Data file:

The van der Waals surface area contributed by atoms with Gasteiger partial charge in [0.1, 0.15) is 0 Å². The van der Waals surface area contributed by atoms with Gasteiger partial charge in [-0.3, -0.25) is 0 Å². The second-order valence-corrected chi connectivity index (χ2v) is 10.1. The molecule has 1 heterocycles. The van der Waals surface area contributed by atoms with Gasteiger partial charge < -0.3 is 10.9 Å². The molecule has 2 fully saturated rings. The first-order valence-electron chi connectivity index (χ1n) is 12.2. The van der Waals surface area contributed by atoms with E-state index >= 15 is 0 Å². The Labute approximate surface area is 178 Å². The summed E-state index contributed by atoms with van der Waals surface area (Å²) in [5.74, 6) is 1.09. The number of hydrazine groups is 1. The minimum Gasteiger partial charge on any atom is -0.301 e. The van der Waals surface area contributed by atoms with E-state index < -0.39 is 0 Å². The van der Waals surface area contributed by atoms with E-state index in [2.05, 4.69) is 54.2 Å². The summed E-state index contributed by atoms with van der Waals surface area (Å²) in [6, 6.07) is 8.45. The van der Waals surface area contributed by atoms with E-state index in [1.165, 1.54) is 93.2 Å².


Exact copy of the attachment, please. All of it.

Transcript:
The van der Waals surface area contributed by atoms with Gasteiger partial charge in [0.1, 0.15) is 0 Å². The van der Waals surface area contributed by atoms with Gasteiger partial charge in [-0.3, -0.25) is 0 Å². The second-order valence-corrected chi connectivity index (χ2v) is 10.1. The molecule has 1 heterocycles. The van der Waals surface area contributed by atoms with Gasteiger partial charge < -0.3 is 10.9 Å². The molecule has 2 fully saturated rings. The first-order valence-electron chi connectivity index (χ1n) is 12.2. The van der Waals surface area contributed by atoms with E-state index >= 15 is 0 Å². The Labute approximate surface area is 178 Å². The summed E-state index contributed by atoms with van der Waals surface area (Å²) in [5.74, 6) is 1.09. The number of hydrazine groups is 1. The minimum Gasteiger partial charge on any atom is -0.301 e. The van der Waals surface area contributed by atoms with E-state index < -0.39 is 0 Å². The van der Waals surface area contributed by atoms with E-state index in [2.05, 4.69) is 54.2 Å². The summed E-state index contributed by atoms with van der Waals surface area (Å²) in [6, 6.07) is 8.45. The van der Waals surface area contributed by atoms with E-state index in [1.165, 1.54) is 93.2 Å².